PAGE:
We had the LaCie 730 delivered to the Lab as a possible contender for our upgrading feature (page 25)—at $5,000 and change it’s certainly a comfortable fit at the high end of the price spectrum. Of course, it wasn’t just the price that intrigued us. The LaCie 730 includes a number of features that set it apart from other monitors we’ve reviewed—as well as one oversight that keeps it from attaining our highest praise.
While most monitors that come to the Lab sport 6- or 8-bit panels, the 730 has a 14-bit panel, which should greatly increase the color depth of this monitor. Additionally, the 730 includes an LED backlight rather than the more typical cold-cathode fluorescent backlight. An LED backlight should produce a truer black than a CCF because unlike the CCF, LEDs can switch on and off while a CCF is always on (for this same reason, an LED backlight should also reduce the amount of light seepage at the edges of a monitor). However, the first LED backlight monitor we reviewed, ViewSonic’s VLED221wm (May 2008), was able to create the darkest black we had ever seen but couldn’t differentiate the darkest grays in our grayscale test.
LaCie’s 730 had no such issues, displaying clear separation between shades at both the light and dark ends of the spectrum in our grayscale test. In our DisplayMate tests, the 730’s white and light grays weren’t as bright as those displayed by our current high-end Best of the Best champion, Gateway’s XHD3000 (reviewed December 2007), but when we put the monitors side by side for our digital photo comparison, there was no contest: The 730 produced the most vibrant, rich colors we’ve ever seen in our monitor tests. We noticed, in particular, that the 730 did a much better job of differentiating between shades of orange and red. In fact, this 14-bit monitor sports a 123 percent color gamut, well beyond the 72 percent standard for most LCDs.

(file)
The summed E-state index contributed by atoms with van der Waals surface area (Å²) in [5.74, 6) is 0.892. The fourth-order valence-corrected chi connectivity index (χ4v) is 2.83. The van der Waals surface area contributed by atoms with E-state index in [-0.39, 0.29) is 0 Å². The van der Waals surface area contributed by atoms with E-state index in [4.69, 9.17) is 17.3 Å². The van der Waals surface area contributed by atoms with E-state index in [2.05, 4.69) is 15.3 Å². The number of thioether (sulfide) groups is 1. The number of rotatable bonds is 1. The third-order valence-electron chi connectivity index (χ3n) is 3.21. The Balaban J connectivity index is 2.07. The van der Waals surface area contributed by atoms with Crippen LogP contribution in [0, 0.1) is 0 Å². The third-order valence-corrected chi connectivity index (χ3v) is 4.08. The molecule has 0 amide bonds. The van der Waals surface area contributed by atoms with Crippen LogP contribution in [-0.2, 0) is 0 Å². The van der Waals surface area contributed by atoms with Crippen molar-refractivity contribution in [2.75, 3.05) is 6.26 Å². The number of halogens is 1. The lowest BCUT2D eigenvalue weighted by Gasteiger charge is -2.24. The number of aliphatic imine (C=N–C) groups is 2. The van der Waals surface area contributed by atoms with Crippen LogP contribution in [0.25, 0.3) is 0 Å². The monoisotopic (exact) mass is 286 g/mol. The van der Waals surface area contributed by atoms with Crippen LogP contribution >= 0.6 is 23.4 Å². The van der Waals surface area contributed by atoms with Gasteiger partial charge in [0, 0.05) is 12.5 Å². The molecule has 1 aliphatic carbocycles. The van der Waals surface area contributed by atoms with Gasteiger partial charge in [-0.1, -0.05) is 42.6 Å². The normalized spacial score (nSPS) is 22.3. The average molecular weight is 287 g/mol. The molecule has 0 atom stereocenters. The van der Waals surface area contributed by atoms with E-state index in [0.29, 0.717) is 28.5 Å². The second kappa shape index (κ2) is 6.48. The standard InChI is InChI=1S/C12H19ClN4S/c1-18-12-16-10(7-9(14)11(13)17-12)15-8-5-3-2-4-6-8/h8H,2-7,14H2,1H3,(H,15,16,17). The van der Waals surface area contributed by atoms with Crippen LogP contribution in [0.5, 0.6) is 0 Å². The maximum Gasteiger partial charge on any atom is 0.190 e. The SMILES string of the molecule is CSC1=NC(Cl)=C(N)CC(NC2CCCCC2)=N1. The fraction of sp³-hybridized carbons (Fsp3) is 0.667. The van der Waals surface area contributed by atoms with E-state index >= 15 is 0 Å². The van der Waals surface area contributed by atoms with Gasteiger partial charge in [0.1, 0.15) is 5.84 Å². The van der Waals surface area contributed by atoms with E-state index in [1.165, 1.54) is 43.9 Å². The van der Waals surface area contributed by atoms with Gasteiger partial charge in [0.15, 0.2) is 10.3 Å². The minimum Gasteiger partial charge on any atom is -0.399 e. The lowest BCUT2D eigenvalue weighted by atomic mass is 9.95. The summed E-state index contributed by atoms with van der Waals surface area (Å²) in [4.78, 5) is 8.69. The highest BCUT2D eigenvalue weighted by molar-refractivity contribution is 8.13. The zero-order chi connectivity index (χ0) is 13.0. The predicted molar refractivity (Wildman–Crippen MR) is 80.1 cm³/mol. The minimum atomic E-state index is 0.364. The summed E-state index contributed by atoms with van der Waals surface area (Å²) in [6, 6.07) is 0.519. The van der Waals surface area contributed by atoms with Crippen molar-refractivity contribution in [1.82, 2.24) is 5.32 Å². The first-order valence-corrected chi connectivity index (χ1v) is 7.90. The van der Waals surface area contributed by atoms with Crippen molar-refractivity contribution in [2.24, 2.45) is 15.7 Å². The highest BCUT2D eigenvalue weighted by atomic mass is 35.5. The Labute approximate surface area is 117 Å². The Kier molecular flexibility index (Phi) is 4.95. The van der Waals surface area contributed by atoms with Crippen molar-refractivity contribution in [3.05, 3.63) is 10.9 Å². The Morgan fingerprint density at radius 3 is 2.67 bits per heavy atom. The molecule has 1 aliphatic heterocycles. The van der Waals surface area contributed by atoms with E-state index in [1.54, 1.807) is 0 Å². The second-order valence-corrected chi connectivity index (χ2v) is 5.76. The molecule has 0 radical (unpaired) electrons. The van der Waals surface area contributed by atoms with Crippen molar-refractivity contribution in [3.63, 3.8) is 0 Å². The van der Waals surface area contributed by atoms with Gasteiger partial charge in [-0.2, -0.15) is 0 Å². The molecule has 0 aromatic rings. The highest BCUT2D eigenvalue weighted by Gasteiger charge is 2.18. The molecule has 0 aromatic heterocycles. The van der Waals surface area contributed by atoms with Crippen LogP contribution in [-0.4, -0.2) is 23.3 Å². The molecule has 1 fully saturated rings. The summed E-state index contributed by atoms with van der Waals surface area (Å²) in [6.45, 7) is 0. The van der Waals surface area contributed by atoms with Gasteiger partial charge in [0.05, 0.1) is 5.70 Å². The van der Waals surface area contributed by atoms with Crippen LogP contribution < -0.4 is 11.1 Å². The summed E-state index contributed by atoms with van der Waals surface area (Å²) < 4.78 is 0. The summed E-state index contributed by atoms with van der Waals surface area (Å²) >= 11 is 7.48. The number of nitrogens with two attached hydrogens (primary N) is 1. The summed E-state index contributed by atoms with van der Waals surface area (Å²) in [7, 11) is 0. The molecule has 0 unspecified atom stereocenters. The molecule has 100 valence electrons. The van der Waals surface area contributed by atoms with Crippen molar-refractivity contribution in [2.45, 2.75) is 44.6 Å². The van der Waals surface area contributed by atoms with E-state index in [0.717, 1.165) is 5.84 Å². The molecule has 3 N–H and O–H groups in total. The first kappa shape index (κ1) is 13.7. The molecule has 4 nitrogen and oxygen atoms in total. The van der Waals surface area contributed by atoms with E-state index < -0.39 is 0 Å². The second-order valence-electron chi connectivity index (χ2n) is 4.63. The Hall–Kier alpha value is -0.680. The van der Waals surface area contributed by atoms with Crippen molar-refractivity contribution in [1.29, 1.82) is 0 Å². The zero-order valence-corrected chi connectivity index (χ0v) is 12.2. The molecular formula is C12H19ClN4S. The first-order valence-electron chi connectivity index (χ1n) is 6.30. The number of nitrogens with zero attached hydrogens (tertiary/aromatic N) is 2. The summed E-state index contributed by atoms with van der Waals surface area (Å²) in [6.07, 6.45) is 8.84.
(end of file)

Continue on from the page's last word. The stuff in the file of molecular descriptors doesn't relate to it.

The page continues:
Through our synthetic and real-world tests, the LaCie 730 seemed to be best in class, showing rich colors in photos and no evidence of banding or color-tracking errors; however, as we moved to our Blu-ray test, we discovered the monitor’s one true weakness: It lacks HDCP. While software fixes such as AnyDVD (www.slysoft.com) can alleviate this problem, the LaCie 730 cannot natively handle commercial high-def video. The lack of input options is also a small knock against the 730; the monitor includes DVI and USB, but neither HDMI nor DisplayPort.
If the boss-man purchased this monitor for your workplace, you’d be thrilled, but if you want a multipurpose monitor for photo and video editing as well as high-def movie watching, you’ll likely want to look elsewhere. If you’re willing to step down a bit in size, LaCie’s 24-inch 724 has the same 123 percent color gamut, supports HDCP, and will cost you just $2,650.
Produced the brightest, most vibrant colors of any monitor we have tested.